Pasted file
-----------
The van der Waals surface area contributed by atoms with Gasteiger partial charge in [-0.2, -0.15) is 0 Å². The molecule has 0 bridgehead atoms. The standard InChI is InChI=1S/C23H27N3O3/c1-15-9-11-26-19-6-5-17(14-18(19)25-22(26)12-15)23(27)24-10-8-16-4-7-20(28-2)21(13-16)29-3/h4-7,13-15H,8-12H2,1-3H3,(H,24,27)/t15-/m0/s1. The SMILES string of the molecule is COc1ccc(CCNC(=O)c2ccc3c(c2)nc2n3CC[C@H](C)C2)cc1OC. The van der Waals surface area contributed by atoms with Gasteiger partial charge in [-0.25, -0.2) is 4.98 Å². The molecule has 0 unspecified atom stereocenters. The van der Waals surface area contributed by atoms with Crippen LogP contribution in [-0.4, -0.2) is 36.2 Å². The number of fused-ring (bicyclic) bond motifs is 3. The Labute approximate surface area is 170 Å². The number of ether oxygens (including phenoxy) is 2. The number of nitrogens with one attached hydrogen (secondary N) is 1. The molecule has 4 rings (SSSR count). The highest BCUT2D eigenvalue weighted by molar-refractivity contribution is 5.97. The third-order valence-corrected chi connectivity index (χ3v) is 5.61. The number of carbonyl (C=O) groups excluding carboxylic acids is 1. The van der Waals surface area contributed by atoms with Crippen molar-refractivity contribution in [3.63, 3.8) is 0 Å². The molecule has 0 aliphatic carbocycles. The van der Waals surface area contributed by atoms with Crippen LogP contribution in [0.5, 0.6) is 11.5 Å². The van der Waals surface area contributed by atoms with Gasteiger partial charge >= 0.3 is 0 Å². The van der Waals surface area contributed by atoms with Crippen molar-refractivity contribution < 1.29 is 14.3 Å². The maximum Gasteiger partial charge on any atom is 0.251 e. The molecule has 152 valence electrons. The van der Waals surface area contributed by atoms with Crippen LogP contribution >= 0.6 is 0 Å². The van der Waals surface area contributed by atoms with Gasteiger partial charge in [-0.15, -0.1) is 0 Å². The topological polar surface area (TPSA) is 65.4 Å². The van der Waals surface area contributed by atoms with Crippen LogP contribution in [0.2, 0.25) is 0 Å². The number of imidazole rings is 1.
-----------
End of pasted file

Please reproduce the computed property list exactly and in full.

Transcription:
The van der Waals surface area contributed by atoms with Gasteiger partial charge in [-0.2, -0.15) is 0 Å². The molecule has 0 bridgehead atoms. The standard InChI is InChI=1S/C23H27N3O3/c1-15-9-11-26-19-6-5-17(14-18(19)25-22(26)12-15)23(27)24-10-8-16-4-7-20(28-2)21(13-16)29-3/h4-7,13-15H,8-12H2,1-3H3,(H,24,27)/t15-/m0/s1. The SMILES string of the molecule is COc1ccc(CCNC(=O)c2ccc3c(c2)nc2n3CC[C@H](C)C2)cc1OC. The van der Waals surface area contributed by atoms with Gasteiger partial charge in [-0.25, -0.2) is 4.98 Å². The molecule has 0 unspecified atom stereocenters. The van der Waals surface area contributed by atoms with Crippen LogP contribution in [-0.4, -0.2) is 36.2 Å². The number of fused-ring (bicyclic) bond motifs is 3. The Labute approximate surface area is 170 Å². The number of ether oxygens (including phenoxy) is 2. The number of nitrogens with one attached hydrogen (secondary N) is 1. The molecule has 4 rings (SSSR count). The highest BCUT2D eigenvalue weighted by molar-refractivity contribution is 5.97. The third-order valence-corrected chi connectivity index (χ3v) is 5.61. The number of carbonyl (C=O) groups excluding carboxylic acids is 1. The van der Waals surface area contributed by atoms with Crippen molar-refractivity contribution in [3.63, 3.8) is 0 Å². The molecule has 0 aliphatic carbocycles. The van der Waals surface area contributed by atoms with Crippen LogP contribution in [0.5, 0.6) is 11.5 Å². The van der Waals surface area contributed by atoms with Gasteiger partial charge >= 0.3 is 0 Å². The van der Waals surface area contributed by atoms with Crippen molar-refractivity contribution < 1.29 is 14.3 Å². The maximum Gasteiger partial charge on any atom is 0.251 e. The molecule has 152 valence electrons. The van der Waals surface area contributed by atoms with Crippen LogP contribution >= 0.6 is 0 Å². The van der Waals surface area contributed by atoms with Gasteiger partial charge in [-0.15, -0.1) is 0 Å². The topological polar surface area (TPSA) is 65.4 Å². The van der Waals surface area contributed by atoms with Crippen LogP contribution in [0.2, 0.25) is 0 Å². The number of imidazole rings is 1.